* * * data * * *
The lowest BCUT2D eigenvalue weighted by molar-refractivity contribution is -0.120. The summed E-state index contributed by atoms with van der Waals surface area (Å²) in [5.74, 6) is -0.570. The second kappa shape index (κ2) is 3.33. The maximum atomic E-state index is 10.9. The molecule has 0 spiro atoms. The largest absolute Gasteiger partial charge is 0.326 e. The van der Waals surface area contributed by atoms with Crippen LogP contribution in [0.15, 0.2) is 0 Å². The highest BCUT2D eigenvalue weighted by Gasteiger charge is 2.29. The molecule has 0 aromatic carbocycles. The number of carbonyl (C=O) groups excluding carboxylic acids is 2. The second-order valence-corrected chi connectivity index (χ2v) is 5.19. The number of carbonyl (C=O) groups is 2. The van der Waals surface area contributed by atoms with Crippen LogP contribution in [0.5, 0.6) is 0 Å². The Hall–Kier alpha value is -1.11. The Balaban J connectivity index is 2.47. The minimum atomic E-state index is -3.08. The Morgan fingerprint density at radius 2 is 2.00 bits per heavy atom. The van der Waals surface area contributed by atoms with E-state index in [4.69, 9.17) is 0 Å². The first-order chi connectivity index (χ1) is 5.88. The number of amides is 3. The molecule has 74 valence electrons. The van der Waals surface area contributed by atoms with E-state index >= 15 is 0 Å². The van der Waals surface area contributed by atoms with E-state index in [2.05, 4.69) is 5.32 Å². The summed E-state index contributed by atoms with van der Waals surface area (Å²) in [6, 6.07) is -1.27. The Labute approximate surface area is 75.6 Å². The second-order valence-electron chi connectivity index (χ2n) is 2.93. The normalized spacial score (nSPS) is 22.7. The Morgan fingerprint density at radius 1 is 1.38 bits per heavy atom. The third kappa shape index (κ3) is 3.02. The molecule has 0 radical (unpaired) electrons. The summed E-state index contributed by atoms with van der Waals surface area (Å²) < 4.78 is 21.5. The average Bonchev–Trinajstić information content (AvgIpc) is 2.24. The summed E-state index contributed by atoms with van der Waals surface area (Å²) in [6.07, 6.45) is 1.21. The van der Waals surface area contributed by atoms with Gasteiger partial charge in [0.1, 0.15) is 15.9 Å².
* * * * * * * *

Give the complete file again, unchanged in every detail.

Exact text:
The lowest BCUT2D eigenvalue weighted by molar-refractivity contribution is -0.120. The summed E-state index contributed by atoms with van der Waals surface area (Å²) in [5.74, 6) is -0.570. The second kappa shape index (κ2) is 3.33. The maximum atomic E-state index is 10.9. The molecule has 0 spiro atoms. The largest absolute Gasteiger partial charge is 0.326 e. The van der Waals surface area contributed by atoms with Crippen LogP contribution in [0.15, 0.2) is 0 Å². The highest BCUT2D eigenvalue weighted by Gasteiger charge is 2.29. The molecule has 0 aromatic carbocycles. The number of carbonyl (C=O) groups excluding carboxylic acids is 2. The second-order valence-corrected chi connectivity index (χ2v) is 5.19. The number of carbonyl (C=O) groups is 2. The van der Waals surface area contributed by atoms with Crippen LogP contribution in [0.5, 0.6) is 0 Å². The Hall–Kier alpha value is -1.11. The Balaban J connectivity index is 2.47. The minimum atomic E-state index is -3.08. The Morgan fingerprint density at radius 2 is 2.00 bits per heavy atom. The van der Waals surface area contributed by atoms with E-state index in [4.69, 9.17) is 0 Å². The first-order chi connectivity index (χ1) is 5.88. The number of amides is 3. The molecule has 74 valence electrons. The van der Waals surface area contributed by atoms with E-state index >= 15 is 0 Å². The van der Waals surface area contributed by atoms with E-state index in [2.05, 4.69) is 5.32 Å². The summed E-state index contributed by atoms with van der Waals surface area (Å²) in [6, 6.07) is -1.27. The Labute approximate surface area is 75.6 Å². The second-order valence-electron chi connectivity index (χ2n) is 2.93. The normalized spacial score (nSPS) is 22.7. The Morgan fingerprint density at radius 1 is 1.38 bits per heavy atom. The third kappa shape index (κ3) is 3.02. The molecule has 0 radical (unpaired) electrons. The summed E-state index contributed by atoms with van der Waals surface area (Å²) < 4.78 is 21.5. The average Bonchev–Trinajstić information content (AvgIpc) is 2.24. The summed E-state index contributed by atoms with van der Waals surface area (Å²) in [6.07, 6.45) is 1.21. The van der Waals surface area contributed by atoms with Gasteiger partial charge in [0.1, 0.15) is 15.9 Å².